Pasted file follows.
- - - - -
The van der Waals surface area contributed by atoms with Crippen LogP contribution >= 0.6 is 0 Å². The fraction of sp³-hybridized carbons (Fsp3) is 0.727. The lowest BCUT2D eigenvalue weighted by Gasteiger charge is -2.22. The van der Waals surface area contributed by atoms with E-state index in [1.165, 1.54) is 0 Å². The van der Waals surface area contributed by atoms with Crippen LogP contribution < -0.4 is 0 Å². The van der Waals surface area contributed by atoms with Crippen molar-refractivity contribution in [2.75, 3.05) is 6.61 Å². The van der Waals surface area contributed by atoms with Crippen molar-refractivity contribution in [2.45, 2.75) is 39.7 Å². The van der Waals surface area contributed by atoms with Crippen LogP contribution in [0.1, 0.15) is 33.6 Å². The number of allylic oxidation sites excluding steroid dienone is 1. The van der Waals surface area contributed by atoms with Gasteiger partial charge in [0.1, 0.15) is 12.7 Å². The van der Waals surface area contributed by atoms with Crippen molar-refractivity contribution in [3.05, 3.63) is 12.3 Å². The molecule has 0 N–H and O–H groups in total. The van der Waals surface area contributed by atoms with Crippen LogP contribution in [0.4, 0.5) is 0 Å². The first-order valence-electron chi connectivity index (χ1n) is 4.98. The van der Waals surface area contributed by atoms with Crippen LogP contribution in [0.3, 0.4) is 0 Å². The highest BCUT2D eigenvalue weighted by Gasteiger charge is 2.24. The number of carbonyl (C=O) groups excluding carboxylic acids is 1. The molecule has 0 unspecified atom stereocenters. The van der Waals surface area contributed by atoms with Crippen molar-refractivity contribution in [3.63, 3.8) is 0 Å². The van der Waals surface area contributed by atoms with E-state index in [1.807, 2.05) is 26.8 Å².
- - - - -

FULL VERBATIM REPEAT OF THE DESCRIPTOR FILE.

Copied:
The van der Waals surface area contributed by atoms with Crippen LogP contribution >= 0.6 is 0 Å². The fraction of sp³-hybridized carbons (Fsp3) is 0.727. The lowest BCUT2D eigenvalue weighted by Gasteiger charge is -2.22. The van der Waals surface area contributed by atoms with E-state index in [1.165, 1.54) is 0 Å². The van der Waals surface area contributed by atoms with Crippen LogP contribution < -0.4 is 0 Å². The van der Waals surface area contributed by atoms with Crippen molar-refractivity contribution in [2.75, 3.05) is 6.61 Å². The van der Waals surface area contributed by atoms with Crippen molar-refractivity contribution in [2.45, 2.75) is 39.7 Å². The van der Waals surface area contributed by atoms with Crippen LogP contribution in [0.1, 0.15) is 33.6 Å². The number of allylic oxidation sites excluding steroid dienone is 1. The van der Waals surface area contributed by atoms with Gasteiger partial charge in [0.1, 0.15) is 12.7 Å². The van der Waals surface area contributed by atoms with Crippen molar-refractivity contribution in [3.05, 3.63) is 12.3 Å². The molecule has 0 N–H and O–H groups in total. The van der Waals surface area contributed by atoms with Crippen LogP contribution in [0.4, 0.5) is 0 Å². The first-order valence-electron chi connectivity index (χ1n) is 4.98. The van der Waals surface area contributed by atoms with Crippen LogP contribution in [0.3, 0.4) is 0 Å². The highest BCUT2D eigenvalue weighted by Gasteiger charge is 2.24. The number of carbonyl (C=O) groups excluding carboxylic acids is 1. The molecule has 0 unspecified atom stereocenters. The van der Waals surface area contributed by atoms with Crippen molar-refractivity contribution in [3.63, 3.8) is 0 Å². The van der Waals surface area contributed by atoms with E-state index in [1.807, 2.05) is 26.8 Å².